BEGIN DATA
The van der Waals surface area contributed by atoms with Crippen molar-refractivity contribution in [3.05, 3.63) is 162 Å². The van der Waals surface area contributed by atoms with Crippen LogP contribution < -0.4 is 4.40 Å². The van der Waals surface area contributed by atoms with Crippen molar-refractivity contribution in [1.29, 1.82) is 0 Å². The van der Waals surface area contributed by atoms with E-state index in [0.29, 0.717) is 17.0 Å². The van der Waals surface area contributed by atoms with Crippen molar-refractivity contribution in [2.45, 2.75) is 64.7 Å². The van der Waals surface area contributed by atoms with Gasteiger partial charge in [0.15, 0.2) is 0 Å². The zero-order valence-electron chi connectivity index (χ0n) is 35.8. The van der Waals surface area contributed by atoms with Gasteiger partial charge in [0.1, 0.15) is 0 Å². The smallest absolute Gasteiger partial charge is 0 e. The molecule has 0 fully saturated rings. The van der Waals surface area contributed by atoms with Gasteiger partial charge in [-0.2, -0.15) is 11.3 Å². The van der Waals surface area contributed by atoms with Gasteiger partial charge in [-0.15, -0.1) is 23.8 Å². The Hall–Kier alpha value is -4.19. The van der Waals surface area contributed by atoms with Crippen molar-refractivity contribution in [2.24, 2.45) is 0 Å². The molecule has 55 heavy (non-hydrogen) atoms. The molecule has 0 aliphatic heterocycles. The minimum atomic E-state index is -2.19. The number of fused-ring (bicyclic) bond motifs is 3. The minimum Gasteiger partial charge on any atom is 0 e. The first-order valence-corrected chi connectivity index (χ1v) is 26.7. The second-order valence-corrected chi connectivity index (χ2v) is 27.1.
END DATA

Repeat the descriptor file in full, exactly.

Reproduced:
The van der Waals surface area contributed by atoms with Crippen molar-refractivity contribution in [3.05, 3.63) is 162 Å². The van der Waals surface area contributed by atoms with Crippen LogP contribution < -0.4 is 4.40 Å². The van der Waals surface area contributed by atoms with Crippen molar-refractivity contribution in [1.29, 1.82) is 0 Å². The van der Waals surface area contributed by atoms with E-state index in [0.29, 0.717) is 17.0 Å². The van der Waals surface area contributed by atoms with Crippen molar-refractivity contribution in [2.45, 2.75) is 64.7 Å². The van der Waals surface area contributed by atoms with Gasteiger partial charge in [0.15, 0.2) is 0 Å². The zero-order valence-electron chi connectivity index (χ0n) is 35.8. The van der Waals surface area contributed by atoms with Gasteiger partial charge in [0.1, 0.15) is 0 Å². The smallest absolute Gasteiger partial charge is 0 e. The molecule has 0 fully saturated rings. The van der Waals surface area contributed by atoms with Gasteiger partial charge in [-0.2, -0.15) is 11.3 Å². The van der Waals surface area contributed by atoms with Gasteiger partial charge in [-0.15, -0.1) is 23.8 Å². The Hall–Kier alpha value is -4.19. The van der Waals surface area contributed by atoms with Crippen molar-refractivity contribution in [2.24, 2.45) is 0 Å². The molecule has 55 heavy (non-hydrogen) atoms. The molecule has 0 aliphatic heterocycles. The minimum atomic E-state index is -2.19. The number of fused-ring (bicyclic) bond motifs is 3. The minimum Gasteiger partial charge on any atom is 0 e. The first-order valence-corrected chi connectivity index (χ1v) is 26.7. The second-order valence-corrected chi connectivity index (χ2v) is 27.1.